[Chicago] PyPy

Eric Stein toba at des.truct.org
Tue Jul 26 17:31:26 CEST 2011


The set of people who understand how your analogy relates to PyPy is
provably finite.

Eric

On 07/26/2011 09:45 AM, Joshua Herman wrote:
> Let us call a set "abnormal" if it is a member of itself, and "normal"
> otherwise. For example, take the set of all members of ChiPy. That set
> is not itself a member of ChiPy, and therefore is not a member of the
> set of all members of ChiPy. So it is "normal". On the other hand, if
> we take the complementary set that contains all non-members of ChiPy,
> that set is itself not a member of ChiPy and so should be one of its
> own members. It is "abnormal".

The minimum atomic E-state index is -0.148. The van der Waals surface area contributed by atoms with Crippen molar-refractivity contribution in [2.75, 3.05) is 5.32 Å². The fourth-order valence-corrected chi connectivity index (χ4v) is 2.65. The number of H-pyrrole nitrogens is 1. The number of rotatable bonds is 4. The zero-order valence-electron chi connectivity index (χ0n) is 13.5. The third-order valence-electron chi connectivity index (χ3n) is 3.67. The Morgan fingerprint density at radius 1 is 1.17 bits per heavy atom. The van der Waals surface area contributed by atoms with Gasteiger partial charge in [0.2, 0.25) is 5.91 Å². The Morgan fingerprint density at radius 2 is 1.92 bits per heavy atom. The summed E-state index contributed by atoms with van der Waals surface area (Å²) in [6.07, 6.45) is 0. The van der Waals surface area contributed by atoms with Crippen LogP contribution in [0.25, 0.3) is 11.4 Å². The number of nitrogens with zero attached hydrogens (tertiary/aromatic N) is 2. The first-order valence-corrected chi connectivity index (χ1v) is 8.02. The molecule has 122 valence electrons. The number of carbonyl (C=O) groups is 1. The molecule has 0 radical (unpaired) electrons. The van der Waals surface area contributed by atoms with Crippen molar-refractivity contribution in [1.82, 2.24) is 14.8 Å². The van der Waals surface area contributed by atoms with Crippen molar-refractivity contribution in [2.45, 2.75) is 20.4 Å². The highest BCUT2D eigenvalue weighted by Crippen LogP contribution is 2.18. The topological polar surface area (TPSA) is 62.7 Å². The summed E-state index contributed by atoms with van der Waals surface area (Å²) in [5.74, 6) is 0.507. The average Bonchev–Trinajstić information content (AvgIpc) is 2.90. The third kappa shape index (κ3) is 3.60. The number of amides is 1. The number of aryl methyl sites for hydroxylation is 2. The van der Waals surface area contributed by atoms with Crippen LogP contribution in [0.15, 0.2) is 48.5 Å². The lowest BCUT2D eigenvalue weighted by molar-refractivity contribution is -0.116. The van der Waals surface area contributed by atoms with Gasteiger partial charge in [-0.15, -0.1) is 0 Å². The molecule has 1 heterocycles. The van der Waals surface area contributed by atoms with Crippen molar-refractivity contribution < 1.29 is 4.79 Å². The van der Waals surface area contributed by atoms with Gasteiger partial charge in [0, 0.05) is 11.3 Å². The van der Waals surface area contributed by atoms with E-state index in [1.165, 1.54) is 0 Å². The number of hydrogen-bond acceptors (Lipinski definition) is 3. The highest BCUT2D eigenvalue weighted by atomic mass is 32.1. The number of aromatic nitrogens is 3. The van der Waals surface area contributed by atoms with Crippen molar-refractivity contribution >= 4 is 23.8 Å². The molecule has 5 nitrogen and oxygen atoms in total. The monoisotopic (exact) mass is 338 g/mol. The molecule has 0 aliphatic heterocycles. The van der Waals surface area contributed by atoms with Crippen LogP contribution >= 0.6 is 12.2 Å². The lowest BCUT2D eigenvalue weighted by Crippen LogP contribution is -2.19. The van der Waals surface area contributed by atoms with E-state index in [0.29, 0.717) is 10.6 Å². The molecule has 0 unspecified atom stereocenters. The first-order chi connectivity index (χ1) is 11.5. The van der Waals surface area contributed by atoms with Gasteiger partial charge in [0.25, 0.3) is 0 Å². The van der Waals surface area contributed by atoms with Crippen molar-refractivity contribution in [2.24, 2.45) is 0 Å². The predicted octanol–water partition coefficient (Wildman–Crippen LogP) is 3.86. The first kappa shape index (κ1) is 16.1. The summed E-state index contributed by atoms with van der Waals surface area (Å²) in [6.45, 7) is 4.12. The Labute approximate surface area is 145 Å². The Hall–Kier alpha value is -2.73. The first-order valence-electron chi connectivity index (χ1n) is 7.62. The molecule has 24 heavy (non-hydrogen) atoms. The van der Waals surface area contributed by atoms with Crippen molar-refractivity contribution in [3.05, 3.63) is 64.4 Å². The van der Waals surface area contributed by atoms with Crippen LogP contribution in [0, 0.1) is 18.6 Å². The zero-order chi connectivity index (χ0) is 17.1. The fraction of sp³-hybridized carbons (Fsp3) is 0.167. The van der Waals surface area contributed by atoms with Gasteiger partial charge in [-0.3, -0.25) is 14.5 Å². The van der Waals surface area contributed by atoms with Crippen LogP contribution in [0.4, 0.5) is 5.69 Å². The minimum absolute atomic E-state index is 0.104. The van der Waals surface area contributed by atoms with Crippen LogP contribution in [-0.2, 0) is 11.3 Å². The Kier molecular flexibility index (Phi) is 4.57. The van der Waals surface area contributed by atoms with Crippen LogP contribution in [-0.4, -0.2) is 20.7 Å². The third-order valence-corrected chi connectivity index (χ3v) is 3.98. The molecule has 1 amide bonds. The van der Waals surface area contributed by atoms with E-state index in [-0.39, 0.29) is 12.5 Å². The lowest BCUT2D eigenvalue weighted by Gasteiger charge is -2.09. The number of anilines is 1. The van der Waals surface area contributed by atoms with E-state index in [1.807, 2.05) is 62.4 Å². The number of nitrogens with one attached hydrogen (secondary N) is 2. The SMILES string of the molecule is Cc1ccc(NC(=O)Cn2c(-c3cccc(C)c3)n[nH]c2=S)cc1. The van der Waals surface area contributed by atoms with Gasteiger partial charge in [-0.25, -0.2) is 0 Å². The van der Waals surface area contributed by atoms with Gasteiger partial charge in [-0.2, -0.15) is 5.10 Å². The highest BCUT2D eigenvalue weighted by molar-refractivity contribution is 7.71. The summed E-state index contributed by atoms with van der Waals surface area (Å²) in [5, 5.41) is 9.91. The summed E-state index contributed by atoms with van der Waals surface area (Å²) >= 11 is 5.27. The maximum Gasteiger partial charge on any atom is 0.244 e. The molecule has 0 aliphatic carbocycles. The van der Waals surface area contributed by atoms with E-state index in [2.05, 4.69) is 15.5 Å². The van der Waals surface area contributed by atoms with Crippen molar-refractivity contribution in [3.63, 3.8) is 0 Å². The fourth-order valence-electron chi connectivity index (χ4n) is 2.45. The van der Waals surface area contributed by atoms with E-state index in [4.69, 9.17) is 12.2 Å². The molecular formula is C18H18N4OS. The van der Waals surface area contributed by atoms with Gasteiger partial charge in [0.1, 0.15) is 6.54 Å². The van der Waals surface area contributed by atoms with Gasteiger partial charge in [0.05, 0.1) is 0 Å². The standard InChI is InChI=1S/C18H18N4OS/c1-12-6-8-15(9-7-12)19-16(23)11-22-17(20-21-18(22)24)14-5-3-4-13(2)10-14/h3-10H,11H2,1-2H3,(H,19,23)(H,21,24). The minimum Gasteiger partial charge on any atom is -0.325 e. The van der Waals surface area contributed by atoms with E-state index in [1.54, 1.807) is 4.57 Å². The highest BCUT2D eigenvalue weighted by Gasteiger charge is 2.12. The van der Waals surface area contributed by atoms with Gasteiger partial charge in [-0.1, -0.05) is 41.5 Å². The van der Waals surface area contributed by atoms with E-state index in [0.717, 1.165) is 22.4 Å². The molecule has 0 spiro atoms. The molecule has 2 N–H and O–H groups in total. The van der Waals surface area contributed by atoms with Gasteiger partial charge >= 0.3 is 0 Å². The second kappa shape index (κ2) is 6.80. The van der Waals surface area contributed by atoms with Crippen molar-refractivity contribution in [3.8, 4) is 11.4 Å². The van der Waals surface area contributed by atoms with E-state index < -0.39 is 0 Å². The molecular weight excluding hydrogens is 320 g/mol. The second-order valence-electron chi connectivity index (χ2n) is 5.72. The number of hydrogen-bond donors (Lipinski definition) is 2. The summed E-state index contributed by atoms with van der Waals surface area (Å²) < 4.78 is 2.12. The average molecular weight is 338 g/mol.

>
> Now we consider the set of all normal sets, R. Attempting to determine
> whether R is normal or abnormal is impossible: If R were a normal set,
> it would be contained in the set of normal sets (itself), and
> therefore be abnormal; and if it were abnormal, it would not be
> contained in the set of normal sets (itself), and therefore be normal.
> This leads to the conclusion that R is neither normal nor abnormal:
> Russell's paradox.
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